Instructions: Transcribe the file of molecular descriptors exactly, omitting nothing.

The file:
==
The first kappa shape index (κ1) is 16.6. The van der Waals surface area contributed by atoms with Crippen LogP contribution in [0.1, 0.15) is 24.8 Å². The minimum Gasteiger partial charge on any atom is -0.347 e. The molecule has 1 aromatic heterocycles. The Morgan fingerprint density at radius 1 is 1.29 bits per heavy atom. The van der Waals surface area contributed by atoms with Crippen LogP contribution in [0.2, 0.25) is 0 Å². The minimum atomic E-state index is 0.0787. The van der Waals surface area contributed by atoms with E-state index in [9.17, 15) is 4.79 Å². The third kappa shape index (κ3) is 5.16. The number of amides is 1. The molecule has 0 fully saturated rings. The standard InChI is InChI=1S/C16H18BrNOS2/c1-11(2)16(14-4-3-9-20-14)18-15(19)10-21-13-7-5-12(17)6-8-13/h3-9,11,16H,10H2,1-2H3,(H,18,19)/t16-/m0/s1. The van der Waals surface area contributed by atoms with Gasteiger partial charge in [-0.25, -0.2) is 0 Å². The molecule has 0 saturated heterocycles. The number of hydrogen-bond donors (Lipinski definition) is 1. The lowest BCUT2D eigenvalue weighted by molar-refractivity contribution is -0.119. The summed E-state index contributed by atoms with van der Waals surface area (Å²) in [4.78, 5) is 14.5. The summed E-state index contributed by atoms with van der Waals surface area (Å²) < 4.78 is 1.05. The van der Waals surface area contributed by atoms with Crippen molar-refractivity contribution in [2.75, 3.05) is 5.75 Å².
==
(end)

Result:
The first kappa shape index (κ1) is 16.6. The van der Waals surface area contributed by atoms with Crippen LogP contribution in [0.1, 0.15) is 24.8 Å². The minimum Gasteiger partial charge on any atom is -0.347 e. The molecule has 1 aromatic heterocycles. The Morgan fingerprint density at radius 1 is 1.29 bits per heavy atom. The van der Waals surface area contributed by atoms with Crippen LogP contribution in [0.2, 0.25) is 0 Å². The minimum atomic E-state index is 0.0787. The van der Waals surface area contributed by atoms with E-state index in [9.17, 15) is 4.79 Å². The third kappa shape index (κ3) is 5.16. The number of amides is 1. The molecule has 0 fully saturated rings. The standard InChI is InChI=1S/C16H18BrNOS2/c1-11(2)16(14-4-3-9-20-14)18-15(19)10-21-13-7-5-12(17)6-8-13/h3-9,11,16H,10H2,1-2H3,(H,18,19)/t16-/m0/s1. The van der Waals surface area contributed by atoms with Gasteiger partial charge in [-0.25, -0.2) is 0 Å². The molecule has 0 saturated heterocycles. The number of hydrogen-bond donors (Lipinski definition) is 1. The lowest BCUT2D eigenvalue weighted by molar-refractivity contribution is -0.119. The summed E-state index contributed by atoms with van der Waals surface area (Å²) in [4.78, 5) is 14.5. The summed E-state index contributed by atoms with van der Waals surface area (Å²) < 4.78 is 1.05. The van der Waals surface area contributed by atoms with Crippen molar-refractivity contribution in [2.75, 3.05) is 5.75 Å².